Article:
Senate Bill 80 drastically changes Ohio law governing products liability claims, as well as tort actions generally. It abrogates Ohio products liability common law and finally clarifies that the OPLA is the controlling law in Ohio for products liability causes of action. Further, it changes the standard used to determine if a product is defective and provides an assumption of the risk defense to products liability claims. It provides greater protection from punitive damages to more types of products, and it limits both noneconomic and punitive damages that may be awarded. Additionally, it provides defendants benefits in the trial stage of litigation. In sum, Senate Bill 80 will provide added protection to defendants sued in products liability cases both in risk of liability of the defendant and the amount of damages awardable to the plaintiff.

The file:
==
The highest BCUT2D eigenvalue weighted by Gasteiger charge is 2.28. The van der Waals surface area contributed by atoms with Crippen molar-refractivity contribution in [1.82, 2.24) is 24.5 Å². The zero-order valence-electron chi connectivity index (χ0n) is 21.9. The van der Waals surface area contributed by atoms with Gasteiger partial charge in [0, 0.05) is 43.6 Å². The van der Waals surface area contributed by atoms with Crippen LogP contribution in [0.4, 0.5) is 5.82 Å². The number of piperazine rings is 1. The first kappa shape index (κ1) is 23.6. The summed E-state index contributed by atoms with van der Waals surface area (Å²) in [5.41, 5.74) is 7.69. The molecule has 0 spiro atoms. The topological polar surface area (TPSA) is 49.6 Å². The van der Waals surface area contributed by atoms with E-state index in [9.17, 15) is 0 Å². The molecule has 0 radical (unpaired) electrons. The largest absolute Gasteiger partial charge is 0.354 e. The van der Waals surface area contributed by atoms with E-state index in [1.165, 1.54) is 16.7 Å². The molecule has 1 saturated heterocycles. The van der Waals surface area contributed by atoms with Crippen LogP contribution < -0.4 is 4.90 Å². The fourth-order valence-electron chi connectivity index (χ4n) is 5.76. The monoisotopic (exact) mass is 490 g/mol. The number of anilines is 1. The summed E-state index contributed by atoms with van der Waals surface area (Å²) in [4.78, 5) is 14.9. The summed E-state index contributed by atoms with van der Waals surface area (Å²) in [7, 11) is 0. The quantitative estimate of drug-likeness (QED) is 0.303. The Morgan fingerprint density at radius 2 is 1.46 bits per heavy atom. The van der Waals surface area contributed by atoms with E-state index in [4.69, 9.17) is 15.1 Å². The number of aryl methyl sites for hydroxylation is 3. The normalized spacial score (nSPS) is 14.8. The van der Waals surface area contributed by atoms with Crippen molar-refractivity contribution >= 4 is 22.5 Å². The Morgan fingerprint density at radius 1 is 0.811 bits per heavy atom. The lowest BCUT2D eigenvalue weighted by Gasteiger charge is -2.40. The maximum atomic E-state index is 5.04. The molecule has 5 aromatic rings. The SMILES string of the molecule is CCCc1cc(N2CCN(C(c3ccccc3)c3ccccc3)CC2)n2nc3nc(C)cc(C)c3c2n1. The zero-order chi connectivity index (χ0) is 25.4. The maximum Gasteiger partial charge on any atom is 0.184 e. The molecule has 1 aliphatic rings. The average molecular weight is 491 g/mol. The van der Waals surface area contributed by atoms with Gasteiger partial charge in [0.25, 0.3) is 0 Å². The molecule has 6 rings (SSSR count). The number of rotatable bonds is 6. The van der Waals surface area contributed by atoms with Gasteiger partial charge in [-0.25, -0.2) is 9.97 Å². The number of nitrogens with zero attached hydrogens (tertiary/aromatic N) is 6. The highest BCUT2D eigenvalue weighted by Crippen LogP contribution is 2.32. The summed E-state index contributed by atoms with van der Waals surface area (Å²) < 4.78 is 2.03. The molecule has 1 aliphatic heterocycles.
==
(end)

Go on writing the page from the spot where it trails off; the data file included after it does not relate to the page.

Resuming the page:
Carrel v. Allied Products Liability Corp., 78 Ohio St.3d 284, syllabus paragraph 1 (1997).
 Am. Sub. S.B. No. 80, Section 3(D).
 Am. Sub. S.B. No. 80, § 2307.75(B).
 Am. Sub. S.B. No. 80, §2315.32.
 Am. Sub. S.B. No. 80, §2307.711(B) (2).
 Am. Sub. S.B. No. 80, §2307.711(B) (3).
 Am. Sub. S.B. No. 80, §2307.80(C).
 Am. Sub. S.B. No. 80, §2307.80(C).
[9 Am. Sub. S.B. No. 80, §2307.80(D).
 Am. Sub. S.B. No. 80, §2315.18(B) (2).
 Am. Sub. S.B. No. 80, §2315.19(A).
 Am. Sub. S.B. No. 80, §2315.21(D) (2) (a).
 Am. Sub. S.B. No. 80, §2315.21(D) (2) (b).
 Am. Sub. S.B. No. 80, §2315.21(D) (5) (a).
 Am. Sub. S.B. No. 80, §2315.21(D) (5) (b).
 123 S. Ct. 1513 (2003).
 Am. Sub. S.B. No. 80, Section 3(A) (4) (c).
 State Farm Mutual Insurance Company v. Campbell (2003), 123 S. Ct. 1513.
 Am. Sub. S.B. No. 80, §2315.21(D) (6).
 Am. Sub. S.B. No. 80, §2315.21(B).
 Am. Sub. S.B. No. 80, §2315.01(B).
 Am. Sub. S.B. No. 80, §2315.18(F).
 Am. Sub. S.B. No. 80, §2315.20.